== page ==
- Some marked-up PDFs can be huge. One of my clients recently sent me a PDF of 2,329 KB. By the time I’d stamped it, it was 25,395 KB (I zipped it down to 23,646 KB). If your email provider won’t handle large files, you will need to agree an alternative delivery system with your client. Examples could include setting up a shared file in Dropbox, uploading directly to the client’s ftp site or using the likes of FileZilla, or transferring via an internet-based service such as WeTransfer. Again, don’t assume that what suits you will suit your client. One of my project managers was happy in principle to use Dropbox (which I have) but then found out via her IT department that she wasn’t allowed to download the software to her PC. We had to work out an alternative.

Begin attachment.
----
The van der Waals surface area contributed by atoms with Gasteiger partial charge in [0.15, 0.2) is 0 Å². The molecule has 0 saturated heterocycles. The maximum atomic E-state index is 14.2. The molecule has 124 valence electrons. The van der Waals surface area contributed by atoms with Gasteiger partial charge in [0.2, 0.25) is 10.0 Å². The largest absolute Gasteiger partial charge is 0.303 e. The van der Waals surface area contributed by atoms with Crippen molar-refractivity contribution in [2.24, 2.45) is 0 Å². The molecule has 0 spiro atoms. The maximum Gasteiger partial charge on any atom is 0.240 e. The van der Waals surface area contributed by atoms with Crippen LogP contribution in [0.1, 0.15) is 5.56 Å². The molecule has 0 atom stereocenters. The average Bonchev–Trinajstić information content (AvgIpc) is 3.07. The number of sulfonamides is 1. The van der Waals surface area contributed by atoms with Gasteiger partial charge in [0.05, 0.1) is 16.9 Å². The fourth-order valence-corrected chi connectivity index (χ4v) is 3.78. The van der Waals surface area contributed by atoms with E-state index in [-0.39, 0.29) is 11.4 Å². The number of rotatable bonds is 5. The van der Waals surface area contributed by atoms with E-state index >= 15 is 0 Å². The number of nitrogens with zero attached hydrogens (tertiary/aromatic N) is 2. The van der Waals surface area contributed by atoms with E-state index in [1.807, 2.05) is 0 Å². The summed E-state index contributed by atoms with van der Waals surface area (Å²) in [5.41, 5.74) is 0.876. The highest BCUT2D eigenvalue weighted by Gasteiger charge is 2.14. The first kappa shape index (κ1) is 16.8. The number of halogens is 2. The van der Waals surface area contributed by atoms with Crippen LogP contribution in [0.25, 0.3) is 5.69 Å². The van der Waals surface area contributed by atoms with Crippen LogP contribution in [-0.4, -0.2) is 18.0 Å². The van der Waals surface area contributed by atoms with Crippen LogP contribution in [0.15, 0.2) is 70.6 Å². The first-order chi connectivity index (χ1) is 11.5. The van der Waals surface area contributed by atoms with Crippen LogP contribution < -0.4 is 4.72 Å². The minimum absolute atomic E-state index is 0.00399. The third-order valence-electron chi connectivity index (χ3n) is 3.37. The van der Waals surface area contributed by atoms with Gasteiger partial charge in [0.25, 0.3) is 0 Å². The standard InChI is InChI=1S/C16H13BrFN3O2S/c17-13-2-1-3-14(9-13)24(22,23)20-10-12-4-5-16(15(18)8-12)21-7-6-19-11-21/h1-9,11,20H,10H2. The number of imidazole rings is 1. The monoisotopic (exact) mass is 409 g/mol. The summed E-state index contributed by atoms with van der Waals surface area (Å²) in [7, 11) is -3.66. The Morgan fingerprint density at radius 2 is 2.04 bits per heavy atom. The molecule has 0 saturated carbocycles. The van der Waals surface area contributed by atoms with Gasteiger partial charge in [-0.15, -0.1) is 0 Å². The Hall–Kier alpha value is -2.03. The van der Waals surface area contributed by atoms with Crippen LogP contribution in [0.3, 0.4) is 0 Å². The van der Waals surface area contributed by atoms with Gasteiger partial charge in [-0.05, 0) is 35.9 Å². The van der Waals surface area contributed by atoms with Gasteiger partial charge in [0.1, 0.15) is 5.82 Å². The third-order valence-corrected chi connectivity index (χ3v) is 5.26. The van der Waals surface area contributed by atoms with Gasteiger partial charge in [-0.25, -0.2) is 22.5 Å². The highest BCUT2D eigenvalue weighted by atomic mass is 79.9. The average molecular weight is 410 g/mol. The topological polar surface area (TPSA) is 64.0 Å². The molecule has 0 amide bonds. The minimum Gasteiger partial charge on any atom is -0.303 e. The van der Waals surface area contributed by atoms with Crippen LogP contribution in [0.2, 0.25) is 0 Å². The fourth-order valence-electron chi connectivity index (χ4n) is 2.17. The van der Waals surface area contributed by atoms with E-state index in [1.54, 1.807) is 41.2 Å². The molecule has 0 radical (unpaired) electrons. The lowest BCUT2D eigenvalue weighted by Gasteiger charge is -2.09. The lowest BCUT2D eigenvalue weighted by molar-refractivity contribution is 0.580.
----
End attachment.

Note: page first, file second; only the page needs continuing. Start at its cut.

- Keep your software up to date. Perhaps Acrobat Standard (version 9) or PDF-XChange Viewer worked for you and your clients three years ago. However, the clients you’ve inherited recently are working with different software or more updated versions of existing tools. Installing regular updates and upgrading to the latest versions can help to reduce the risk of compatibility and readability issues at either your end or your client’s.